The Pennsylvania native was a candy-striper in high school and spent much of her life helping battered women and children, which makes it harder to see this happen to someone so inherently good, her husband said.
The odds are against her, as two-thirds of people with the disease are women. Blacks are also two times more likely to be diagnosed with Alzheimer’s.
“The African-American community is the canary in the coal mine in America, so what happens to us usually ends up happening to the general population later,” Gasby said. “Of all diseases, this is the most dramatic because this is the one that separates you from your humanness.”
In their years of advocating for awareness, Gasby said he’s seen a problem, especially in the black community, with people not wanting to talk about issues like cognitive degeneration or dementia.
He likened it to the time he was diagnosed with prostate cancer and found out his best friend had the disease years before and never told him about it.
“That’s the problem we don’t talk about the things that really matter,” Gasby said. “We’ll talk about what the Kardashians are doing, what’s the latest thing on some meaningless reality show, but…the things you don’t talk about are the ones that can kill you.”
The couple co-authored a book “Before I Forget: Love, Hope, Help, and Acceptance in Our Fight Against Alzheimer’s” and have partnered with the Brain Health Registry.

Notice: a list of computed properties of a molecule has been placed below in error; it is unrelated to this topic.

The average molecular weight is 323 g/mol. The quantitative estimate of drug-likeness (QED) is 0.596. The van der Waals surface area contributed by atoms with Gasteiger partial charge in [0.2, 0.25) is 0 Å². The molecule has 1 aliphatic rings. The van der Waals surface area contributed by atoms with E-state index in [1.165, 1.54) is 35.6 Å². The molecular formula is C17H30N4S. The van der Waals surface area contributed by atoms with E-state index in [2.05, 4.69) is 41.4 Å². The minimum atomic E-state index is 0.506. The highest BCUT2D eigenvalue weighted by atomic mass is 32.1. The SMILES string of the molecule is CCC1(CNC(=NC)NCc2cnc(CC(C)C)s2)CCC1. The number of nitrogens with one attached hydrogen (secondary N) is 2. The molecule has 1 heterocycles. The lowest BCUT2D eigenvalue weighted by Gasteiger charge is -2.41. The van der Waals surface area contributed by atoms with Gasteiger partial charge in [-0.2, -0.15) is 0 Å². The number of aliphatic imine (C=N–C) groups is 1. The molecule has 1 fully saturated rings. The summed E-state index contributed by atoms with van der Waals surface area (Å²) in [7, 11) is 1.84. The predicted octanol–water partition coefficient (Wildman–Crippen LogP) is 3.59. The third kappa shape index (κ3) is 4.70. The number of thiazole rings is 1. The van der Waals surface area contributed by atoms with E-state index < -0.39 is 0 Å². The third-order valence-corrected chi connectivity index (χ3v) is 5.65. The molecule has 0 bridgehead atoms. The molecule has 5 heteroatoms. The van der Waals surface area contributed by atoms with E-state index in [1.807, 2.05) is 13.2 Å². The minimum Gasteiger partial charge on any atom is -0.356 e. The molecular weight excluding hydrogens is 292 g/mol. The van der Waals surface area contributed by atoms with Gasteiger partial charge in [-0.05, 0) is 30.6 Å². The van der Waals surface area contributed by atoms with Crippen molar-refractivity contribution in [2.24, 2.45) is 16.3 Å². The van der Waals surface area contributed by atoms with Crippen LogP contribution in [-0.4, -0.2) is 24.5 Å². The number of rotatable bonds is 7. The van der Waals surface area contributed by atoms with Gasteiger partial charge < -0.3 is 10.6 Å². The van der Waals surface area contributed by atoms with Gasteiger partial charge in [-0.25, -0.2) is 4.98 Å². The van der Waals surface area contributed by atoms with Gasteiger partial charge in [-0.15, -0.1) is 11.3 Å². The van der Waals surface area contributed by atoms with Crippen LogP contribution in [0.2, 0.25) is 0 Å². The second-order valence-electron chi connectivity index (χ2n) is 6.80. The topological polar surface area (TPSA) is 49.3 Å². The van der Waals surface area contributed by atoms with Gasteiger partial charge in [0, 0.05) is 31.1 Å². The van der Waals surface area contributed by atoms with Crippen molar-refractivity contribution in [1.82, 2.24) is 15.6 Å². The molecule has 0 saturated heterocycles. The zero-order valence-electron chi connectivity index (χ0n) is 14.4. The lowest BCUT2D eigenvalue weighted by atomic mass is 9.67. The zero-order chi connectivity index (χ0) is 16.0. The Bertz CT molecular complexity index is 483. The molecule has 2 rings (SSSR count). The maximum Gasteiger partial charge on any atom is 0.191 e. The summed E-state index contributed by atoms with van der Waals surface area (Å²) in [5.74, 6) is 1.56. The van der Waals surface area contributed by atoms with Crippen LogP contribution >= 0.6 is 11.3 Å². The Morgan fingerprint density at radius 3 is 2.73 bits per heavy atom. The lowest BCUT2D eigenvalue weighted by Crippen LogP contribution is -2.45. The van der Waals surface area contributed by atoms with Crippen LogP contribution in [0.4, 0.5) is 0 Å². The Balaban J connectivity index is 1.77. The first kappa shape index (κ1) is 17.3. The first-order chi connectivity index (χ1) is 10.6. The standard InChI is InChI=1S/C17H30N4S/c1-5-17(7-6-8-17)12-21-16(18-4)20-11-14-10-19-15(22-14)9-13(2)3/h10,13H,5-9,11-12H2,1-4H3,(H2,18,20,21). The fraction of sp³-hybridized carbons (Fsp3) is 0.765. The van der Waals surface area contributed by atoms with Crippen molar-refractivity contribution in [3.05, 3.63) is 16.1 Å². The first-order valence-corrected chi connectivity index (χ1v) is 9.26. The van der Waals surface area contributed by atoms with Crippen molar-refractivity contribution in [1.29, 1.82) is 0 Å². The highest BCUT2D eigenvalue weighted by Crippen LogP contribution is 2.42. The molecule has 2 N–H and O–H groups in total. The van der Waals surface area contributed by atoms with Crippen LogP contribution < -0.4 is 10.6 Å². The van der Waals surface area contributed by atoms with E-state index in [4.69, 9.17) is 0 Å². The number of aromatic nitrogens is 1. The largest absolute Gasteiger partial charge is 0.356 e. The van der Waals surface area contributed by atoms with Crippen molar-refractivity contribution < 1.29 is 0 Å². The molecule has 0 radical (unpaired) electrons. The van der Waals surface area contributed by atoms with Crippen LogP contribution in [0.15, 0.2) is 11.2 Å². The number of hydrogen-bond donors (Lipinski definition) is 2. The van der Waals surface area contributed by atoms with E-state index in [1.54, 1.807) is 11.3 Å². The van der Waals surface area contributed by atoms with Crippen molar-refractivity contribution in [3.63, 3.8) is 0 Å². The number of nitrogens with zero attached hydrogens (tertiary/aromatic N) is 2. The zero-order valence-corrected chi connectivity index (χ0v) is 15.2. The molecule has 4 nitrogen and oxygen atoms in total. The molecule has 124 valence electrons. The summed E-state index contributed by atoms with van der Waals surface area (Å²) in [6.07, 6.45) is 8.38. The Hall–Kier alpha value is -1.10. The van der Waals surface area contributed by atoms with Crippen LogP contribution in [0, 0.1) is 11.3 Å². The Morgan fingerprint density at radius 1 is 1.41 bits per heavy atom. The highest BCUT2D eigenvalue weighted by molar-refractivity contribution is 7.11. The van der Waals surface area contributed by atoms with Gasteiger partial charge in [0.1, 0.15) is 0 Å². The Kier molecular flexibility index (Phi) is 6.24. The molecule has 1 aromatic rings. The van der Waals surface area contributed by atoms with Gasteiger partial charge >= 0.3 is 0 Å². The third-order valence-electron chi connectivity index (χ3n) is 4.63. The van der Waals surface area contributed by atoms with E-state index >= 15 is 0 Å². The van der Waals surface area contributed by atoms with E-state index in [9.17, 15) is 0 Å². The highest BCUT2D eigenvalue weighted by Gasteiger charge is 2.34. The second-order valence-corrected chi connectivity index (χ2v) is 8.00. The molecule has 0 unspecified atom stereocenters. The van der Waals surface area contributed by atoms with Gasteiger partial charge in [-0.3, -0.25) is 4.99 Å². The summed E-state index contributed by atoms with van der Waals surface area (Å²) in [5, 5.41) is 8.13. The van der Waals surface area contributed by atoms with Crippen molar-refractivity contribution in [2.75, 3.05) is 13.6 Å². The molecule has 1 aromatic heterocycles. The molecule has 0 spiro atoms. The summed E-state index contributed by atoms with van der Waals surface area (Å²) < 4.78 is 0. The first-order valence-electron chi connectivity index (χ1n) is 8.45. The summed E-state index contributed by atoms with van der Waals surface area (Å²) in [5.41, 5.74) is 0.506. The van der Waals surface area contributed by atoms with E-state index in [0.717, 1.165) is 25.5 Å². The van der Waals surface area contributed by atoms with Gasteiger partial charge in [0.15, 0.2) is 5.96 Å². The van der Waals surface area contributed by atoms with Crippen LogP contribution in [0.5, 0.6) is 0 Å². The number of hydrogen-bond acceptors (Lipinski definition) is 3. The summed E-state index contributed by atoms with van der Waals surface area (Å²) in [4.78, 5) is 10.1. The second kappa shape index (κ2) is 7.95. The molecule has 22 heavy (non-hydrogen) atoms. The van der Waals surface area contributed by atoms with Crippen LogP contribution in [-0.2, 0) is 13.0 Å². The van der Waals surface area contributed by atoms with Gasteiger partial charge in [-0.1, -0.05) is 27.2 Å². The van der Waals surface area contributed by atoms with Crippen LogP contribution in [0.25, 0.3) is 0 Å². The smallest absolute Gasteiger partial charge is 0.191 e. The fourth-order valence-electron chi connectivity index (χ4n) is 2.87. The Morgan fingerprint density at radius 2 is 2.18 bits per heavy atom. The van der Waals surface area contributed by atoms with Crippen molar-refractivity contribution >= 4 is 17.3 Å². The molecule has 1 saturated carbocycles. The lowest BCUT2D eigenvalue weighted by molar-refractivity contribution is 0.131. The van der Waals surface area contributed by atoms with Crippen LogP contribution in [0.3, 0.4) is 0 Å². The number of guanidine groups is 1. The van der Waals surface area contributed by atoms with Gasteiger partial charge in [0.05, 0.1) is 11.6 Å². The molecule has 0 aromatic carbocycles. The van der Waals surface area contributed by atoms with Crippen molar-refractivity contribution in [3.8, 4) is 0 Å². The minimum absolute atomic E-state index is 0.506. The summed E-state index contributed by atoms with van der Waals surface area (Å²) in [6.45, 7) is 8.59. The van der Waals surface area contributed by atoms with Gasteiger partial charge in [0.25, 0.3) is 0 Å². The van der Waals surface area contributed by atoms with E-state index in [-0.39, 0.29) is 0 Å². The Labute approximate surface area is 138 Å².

They said they hope to bring more awareness and incite more funding to a disease that will increasingly be a problem as people are living longer with modern technology and medicine.
Every 66 seconds, someone is diagnosed with Alzheimer’s, according to the Alzheimer’s Association. And each of those victims will need an average of three caregivers, so that’s about 40,000 lives changing each week because of Alzheimer’s.
“If that was Ebola, it would be a pandemic. If that was Zika, we’d be nuking places with mosquito spray, so why aren’t we doing more for Alzheimer’s?” he said. “That’s what bothers me so much.”
Gasby said what scares him most is that in 10 or 20 years, nothing about the disease and its treatment will have changed. While other diseases, like cancer, have made strides in recent years, research is essential to help deconstruct Alzheimer’s disease and find an effective treatment method.
He applauded the creation of the Wake Forest center in a state that ranks in the top 10 for Alzheimer’s disease. The center will also look at under-served communities with the disease and explore how diet and exercise affect cognition.
Smith’s diagnosis has taught him a lot of life lessons, Gasby said, and he plans to spend the rest of his life fighting alongside his wife for awareness and a cure.
“You learn time is precious and, that at the end of the day, you should do some good,” Gasby said. “We got dealt a tough hand but we’re going to play the hand for others, not just ourselves.”